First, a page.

I commented that, at its worst, the church does the same thing. The institutional church is humanity’s plot to acknowledge God, because it can’t do otherwise, but to de-claw and render God harmless. It doesn’t want God upsetting what it has going.

Then I shared that it is the hope of Jacob’s Well, and the need for every person who is part of it, to make sure that God is allowed to be dangerous. To let the pregnancy of God’s advent turn our world upsidedown and never leave things the same.

The infant Jesus is a beautiful and gentle sign, but it is important to remember that he had a full set of teeth. He meant and still means business. We want to be the kind of church that lets God be dangerous.

Advent Conspiracy

I wish I’d known about this project a few months instead of a few weeks ago. (Where was I?!? Well, anyway, see the video we showed Sunday, Dec. 14, below.)

While the project is new, the conspiracy of which it speaks has been going on for a long time. Jesus was God’s trump card in the process. As we talk about “Missing God” at Jacob’s Well these four Sundays before Christmas (Nov 30 – Dec 21) we are looking at all the places that God is around, bigger than life, but we keep missing it. Advent, God coming into the world, is exactly this. It is the world pregnant with God’s presence waiting to burst out at the right time – and it is continually the right time.

This was God’s conspiracy to disrupt our complacency, to wake us from our indifference, to get our eyes off ourselves, to open our hearts and minds to God’s presence and the possibilities which exist when God is that real and present. May we be part of the change!

Thanks to the work by the folks at www.adventconspiracy.org

Practice what you preach (or just practice?)

I was meeting with my GroupLife group on Sunday evening and Steve, one of our hosts, said, “You hear people say you ought to practice what you preach, but I wonder if we shouldn’t just practice.” Wow.

Of course that brought up a very good conversation about the virtue and pitfalls of preaching. Legislating faithfulness or proclaiming judgment are dangerous areas for us human beings and this ‘bad news’ method of sharing ‘good news’ seems dubious. But there is value in connecting actions to words. You can be good forever, but aren’t you – at some point or other – obligated to tell people why?

I suppose so (I am a preacher after all), but I really like Steve’s inclination to just practice. Here’s why. Preaching – especially outside the bounds of the Church – has a tendency to do more than share, it likes to hold agendas, to hustle people into its camp rather than their camp. Is it insecurity about the preachers’ camp that drives this, because your joining my camp rationalizes why I’m in this camp?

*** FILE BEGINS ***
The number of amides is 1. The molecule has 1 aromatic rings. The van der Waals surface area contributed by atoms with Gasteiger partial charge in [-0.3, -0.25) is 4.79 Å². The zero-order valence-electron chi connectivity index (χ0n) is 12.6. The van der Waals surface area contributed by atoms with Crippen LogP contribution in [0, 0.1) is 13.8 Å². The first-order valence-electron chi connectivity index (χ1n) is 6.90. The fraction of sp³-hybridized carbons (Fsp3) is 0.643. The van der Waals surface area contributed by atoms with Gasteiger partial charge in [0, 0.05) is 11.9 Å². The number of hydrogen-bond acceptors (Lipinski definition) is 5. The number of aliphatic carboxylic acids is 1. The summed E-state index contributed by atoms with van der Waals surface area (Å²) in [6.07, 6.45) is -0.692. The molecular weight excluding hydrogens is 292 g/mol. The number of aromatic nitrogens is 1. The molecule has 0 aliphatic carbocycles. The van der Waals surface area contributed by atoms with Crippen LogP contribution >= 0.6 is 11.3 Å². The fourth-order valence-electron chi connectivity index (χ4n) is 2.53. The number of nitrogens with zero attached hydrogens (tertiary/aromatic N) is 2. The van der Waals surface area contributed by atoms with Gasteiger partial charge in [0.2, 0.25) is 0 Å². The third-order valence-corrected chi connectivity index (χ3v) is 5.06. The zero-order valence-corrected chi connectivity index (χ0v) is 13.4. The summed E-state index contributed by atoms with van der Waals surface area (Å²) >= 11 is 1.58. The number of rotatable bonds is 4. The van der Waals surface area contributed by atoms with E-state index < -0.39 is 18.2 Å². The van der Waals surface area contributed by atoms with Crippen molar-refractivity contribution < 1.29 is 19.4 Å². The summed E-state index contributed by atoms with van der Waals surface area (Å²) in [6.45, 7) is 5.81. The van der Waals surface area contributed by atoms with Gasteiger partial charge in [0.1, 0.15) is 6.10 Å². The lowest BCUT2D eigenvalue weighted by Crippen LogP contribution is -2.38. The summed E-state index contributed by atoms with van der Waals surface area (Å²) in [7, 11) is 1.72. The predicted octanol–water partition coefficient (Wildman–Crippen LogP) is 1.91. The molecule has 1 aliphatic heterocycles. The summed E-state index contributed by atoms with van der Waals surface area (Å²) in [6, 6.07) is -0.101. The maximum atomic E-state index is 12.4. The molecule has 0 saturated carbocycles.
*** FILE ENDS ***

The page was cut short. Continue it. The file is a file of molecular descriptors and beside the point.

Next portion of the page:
I imagine that if you are heaven-bent on practicing (excuse the pun) there will be a time when you will speak. Practicing your faith would mean not just acting from your source, but pointing to it. If I want to give people something very special, by practicing what is most valued by me, then I will want to connect them with it so they can receive it without having to go through me. It’s not about convincing anyone, it is about giving my best away. Practicing speaks when the time is right. It doesn’t strategically wait, but is just ready. That’s what’s so interesting about Jesus; he wasn’t about collecting people, he was ready to give what was needed and did it for our sake.

Was it Augustine who purportedly said, “Proclaim the Gospel at all times, and when necessary, use words”?

PRACTICE!

The Irresistible Revolution – 2

The Irrestible Revolution

Talking about UnLearning Religion, here’s a quote from page 64 of Shane Claiborne’s book. (Shane, if you are reading this… real likely… I hope you don’t mind.)

“…I was puzzled, grieving over the state of our church. ‘I think I’ve lost hope in the church,’ I confessed, brokenhearted, to a friend. I will never forget her response. ‘No, you haven’t lost hope in the church. You may have lost hope in Christianity or Christendom or all the institutions, but you have not lost hope in the church. This is the church.’ At that moment, we decided to stop complaining about the church we saw, and we set our hearts on becoming the church we dreamed of.”

At Jacob’s Well we talk about being the kind of church you are, not that you have. That’s why we don’t have a building. It gives us nothing to point at and say, “That’s Jacob’s Well” except for ourselves. Since there is no grand edifice to impress people, no building to impact the landscape of south Minneapolis it is going to have be us. Us, following where Jesus is leading us – individually and together. Each of us on the leg of the journey that we are on. Putting into action what God has shown and given us – powerfully, imperfectly, limping, hurting, shouting, bravely, joyfully, gladly. Real people… who know that they what they are becoming belongs to God.

My fear? There are two of them. One is what it will mean for me. Following Jesus still scares the willies out of me because it threatens what I’ve figured out and am holding tightly to. The other is that we won’t do it. That we will talk about and agree with ‘becoming the church we dreamed of’ instead of doing what it takes to become it.

OK, so if you are in Minneapolis and not in a Group discussing this book, come join me at Turtle Bread tonight (Wed. April 2, 7 pm) on 48th St E & Chicago Ave S. Don’t worry if you haven’t read the book yet (if you are, try to get through chapters 1 & 2) or aren’t a Jacob’s Well person.  I’ll have copies with me for 10 bucks.

And if you live in Timbuktu or something and can’t get there tonight, post your ideas, comments, etc here and let’s get an on-line conversation going.

Thanks!